Becky was thin and fragile, bookish, with blonde, curly hair. She attended high school in Pennsylvania, but moved back to Wildwood Crest after graduation. Becky was a homely girl, the type who might prompt relatives to say, “You don’t have to worry about that one.” And the story went that James McGlinsey – a 24-year old from Philadelphia – had asked Becky out after meeting her at a Cape May bar known as Carney’s. Unbeknownst to Russell, McGlinsey was a sex offender, one who had just served two years for sexual assault. McGlinsey had been released in March of 1995, at which point he’d settled low in North Cape May.
The rumors surrounding Becky’s death were scandalous – some people claiming McGlinsey had attached a hand-written note to the body, others insisting Becky’s corpse had been stuffed inside an abandoned refrigerator. What remained consistent was that Becky had been murdered inside McGlinsey’s apartment. There were no immediate signs of sexual trauma and McGlinsey made no formal statement throughout his arraignment. According to the AP, the suspect had driven as far south as Baltimore before reversing course and turning himself into Cape May County police.
I was still at Penn State when the news of Becky’s murder broke, and throughout that week my mind came unglued with churning thoughts of all the ill-begotten hamlets, tiny backwater towns where – once in a blue – somebody might do something inconceivable to somebody else, prompting somebody completely unrelated to say, “You just don’t think it’s gonna happen around here.” It struck me that nobody ever said that about Wildwood. In fact, it occurred to me there must be some kind of stigma hanging over any Podunk village where three people could get murdered over the course of three months. Perhaps it was the downtime, or the town’s proximity to the tides. Perhaps it had something to do with being the bastard child between Stone Harbor and Cape May. Whatever it was, there was no denying a certain meanness in the air, most of it emanating out of the center of town. Mass murderer Ernest Ingenito had been born and raised in Wildwood, and so too had Maureen McDermott – the first woman to have her death sentence upheld since California had reinstated capital punishment. It seemed an odd pair of alumni for a town so unassuming. And it seemed odder still that three brutal murders could occur there during the course of one winter, those cloying months during which all the work has gone and every social contract has expired. During the off-season one found nothing but darkness, forbidden waters, drawn blinds and folded tents, abandoned blocks and vacant buildings, an island shuttered much like every haunted house you’ve ever known. Here stood an oasis where evil feats were given to wander; here stood a system where exiled pariahs were given to roam.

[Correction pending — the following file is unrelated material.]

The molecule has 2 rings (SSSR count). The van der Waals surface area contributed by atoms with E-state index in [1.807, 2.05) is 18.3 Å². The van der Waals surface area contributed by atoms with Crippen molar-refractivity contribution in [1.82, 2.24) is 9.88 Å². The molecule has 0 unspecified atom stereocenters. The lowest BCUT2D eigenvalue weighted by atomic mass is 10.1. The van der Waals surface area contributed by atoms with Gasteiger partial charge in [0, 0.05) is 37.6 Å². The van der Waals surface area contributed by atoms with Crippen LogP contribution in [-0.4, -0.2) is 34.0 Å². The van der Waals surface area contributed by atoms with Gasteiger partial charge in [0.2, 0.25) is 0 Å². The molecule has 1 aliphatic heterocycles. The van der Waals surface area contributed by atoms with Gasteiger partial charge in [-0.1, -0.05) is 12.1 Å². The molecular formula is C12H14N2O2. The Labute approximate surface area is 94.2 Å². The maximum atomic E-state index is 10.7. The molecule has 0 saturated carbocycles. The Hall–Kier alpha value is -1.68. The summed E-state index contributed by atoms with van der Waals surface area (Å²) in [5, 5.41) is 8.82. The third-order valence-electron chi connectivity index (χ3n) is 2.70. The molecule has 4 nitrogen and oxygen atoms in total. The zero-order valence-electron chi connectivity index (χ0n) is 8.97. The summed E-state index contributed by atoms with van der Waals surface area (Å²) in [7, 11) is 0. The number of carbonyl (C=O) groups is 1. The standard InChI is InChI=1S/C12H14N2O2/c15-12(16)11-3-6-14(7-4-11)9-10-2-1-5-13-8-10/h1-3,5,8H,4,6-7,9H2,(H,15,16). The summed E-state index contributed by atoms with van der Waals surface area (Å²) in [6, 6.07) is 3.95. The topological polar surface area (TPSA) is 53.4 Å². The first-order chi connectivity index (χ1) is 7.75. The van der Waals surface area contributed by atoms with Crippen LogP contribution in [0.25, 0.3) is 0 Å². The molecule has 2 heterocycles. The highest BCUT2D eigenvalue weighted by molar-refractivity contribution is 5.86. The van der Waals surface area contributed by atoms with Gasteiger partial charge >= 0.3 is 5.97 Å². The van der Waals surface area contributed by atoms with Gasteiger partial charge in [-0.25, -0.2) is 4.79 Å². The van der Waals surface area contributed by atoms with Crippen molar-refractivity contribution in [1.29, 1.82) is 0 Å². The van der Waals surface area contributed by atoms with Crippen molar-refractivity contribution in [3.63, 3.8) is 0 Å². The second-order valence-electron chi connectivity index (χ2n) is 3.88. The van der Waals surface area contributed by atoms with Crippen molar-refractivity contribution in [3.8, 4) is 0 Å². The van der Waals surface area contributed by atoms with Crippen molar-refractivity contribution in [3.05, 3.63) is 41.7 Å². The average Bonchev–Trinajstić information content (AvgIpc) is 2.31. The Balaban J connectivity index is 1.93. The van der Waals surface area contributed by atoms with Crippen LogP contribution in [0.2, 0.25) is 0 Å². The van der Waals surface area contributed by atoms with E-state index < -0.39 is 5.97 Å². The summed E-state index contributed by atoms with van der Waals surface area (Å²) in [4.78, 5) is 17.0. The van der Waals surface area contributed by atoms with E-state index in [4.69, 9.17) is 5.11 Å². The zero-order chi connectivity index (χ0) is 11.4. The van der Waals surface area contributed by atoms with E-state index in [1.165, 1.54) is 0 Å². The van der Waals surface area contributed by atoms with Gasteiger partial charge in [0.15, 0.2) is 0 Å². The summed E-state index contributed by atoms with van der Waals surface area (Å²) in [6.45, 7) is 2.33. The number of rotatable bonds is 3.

And yet, I was drawn to it, transfixed, perhaps for that reason. On the best of days – and I truly believed these to be the very best of days – I would describe Wildwood in the same gushing terms Norman Mailer had previously used to describe his beloved Provincetown:
“The reason I came to Provincetown is that it’s the only town in America that has any connotation for me. In other words, it’s the only town I can think of as being my town, a town I might have grown up in, a town I might have been born in. I’ve been coming here for 20 years, and I think it’s one of the few towns in America that possesses any natural beauty. We have many, many beautiful small towns in America, but this one has a beauty which is not a privileged beauty. It is rather a natural beauty, a casual beauty, even a tawdry beauty. This is a town that has a terrible reputation. It’s a honky-tonk in summer. My favorite name for it is ‘The Wild West of the East’. It is a wild place in the summer. In the winter, it’s a cold, lonely, forbidden place. There are very few people in it, just fishermen. But it’s a town which has extraordinary character. It’s as hard as the elements – bleak, strong, filled with contrast. So that you can live in a small town and work in a small town, and at the same time feel like you’re in touch with something fairly elemental.”
This, this was how I had come to feel about Wildwood, New Jersey. This was why I could never feel so passionate about any other place again. I had found my east of Eden, having moved back for the season the very week the Firehouse robbery occurred. I planned on settling long there
in the Fall.
(Moving On is a regular feature on IFB.)